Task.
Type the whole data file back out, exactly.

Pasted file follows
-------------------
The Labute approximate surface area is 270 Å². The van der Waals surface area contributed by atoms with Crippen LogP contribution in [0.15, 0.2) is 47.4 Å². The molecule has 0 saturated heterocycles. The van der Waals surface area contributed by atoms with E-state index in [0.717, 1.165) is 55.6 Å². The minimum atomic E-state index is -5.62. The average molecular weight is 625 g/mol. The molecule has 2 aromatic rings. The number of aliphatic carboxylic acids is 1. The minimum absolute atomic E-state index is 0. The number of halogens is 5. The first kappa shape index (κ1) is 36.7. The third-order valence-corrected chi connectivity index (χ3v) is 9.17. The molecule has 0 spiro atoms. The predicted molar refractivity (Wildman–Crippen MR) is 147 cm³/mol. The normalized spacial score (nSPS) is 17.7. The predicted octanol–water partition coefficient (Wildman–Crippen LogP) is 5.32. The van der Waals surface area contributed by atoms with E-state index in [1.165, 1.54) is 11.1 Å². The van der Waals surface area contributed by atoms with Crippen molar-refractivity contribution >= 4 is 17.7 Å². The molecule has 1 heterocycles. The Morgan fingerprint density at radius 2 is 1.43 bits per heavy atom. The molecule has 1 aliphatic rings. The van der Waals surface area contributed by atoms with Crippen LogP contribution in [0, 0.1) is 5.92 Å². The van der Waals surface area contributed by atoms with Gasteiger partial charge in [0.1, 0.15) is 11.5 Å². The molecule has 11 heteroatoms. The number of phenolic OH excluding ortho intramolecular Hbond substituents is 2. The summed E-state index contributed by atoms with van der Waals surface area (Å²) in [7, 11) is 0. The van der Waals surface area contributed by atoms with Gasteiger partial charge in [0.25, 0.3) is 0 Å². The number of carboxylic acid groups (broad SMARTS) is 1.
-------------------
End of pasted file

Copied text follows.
The Labute approximate surface area is 270 Å². The van der Waals surface area contributed by atoms with Crippen LogP contribution in [0.15, 0.2) is 47.4 Å². The molecule has 0 saturated heterocycles. The van der Waals surface area contributed by atoms with E-state index in [0.717, 1.165) is 55.6 Å². The minimum atomic E-state index is -5.62. The average molecular weight is 625 g/mol. The molecule has 2 aromatic rings. The number of aliphatic carboxylic acids is 1. The minimum absolute atomic E-state index is 0. The number of halogens is 5. The first kappa shape index (κ1) is 36.7. The third-order valence-corrected chi connectivity index (χ3v) is 9.17. The molecule has 0 spiro atoms. The predicted molar refractivity (Wildman–Crippen MR) is 147 cm³/mol. The normalized spacial score (nSPS) is 17.7. The predicted octanol–water partition coefficient (Wildman–Crippen LogP) is 5.32. The van der Waals surface area contributed by atoms with E-state index in [1.165, 1.54) is 11.1 Å². The van der Waals surface area contributed by atoms with Crippen molar-refractivity contribution >= 4 is 17.7 Å². The molecule has 1 heterocycles. The Morgan fingerprint density at radius 2 is 1.43 bits per heavy atom. The molecule has 1 aliphatic rings. The van der Waals surface area contributed by atoms with Crippen LogP contribution in [0, 0.1) is 5.92 Å². The van der Waals surface area contributed by atoms with Gasteiger partial charge in [0.1, 0.15) is 11.5 Å². The molecule has 11 heteroatoms. The number of phenolic OH excluding ortho intramolecular Hbond substituents is 2. The summed E-state index contributed by atoms with van der Waals surface area (Å²) in [7, 11) is 0. The van der Waals surface area contributed by atoms with Gasteiger partial charge in [0.25, 0.3) is 0 Å². The number of carboxylic acid groups (broad SMARTS) is 1.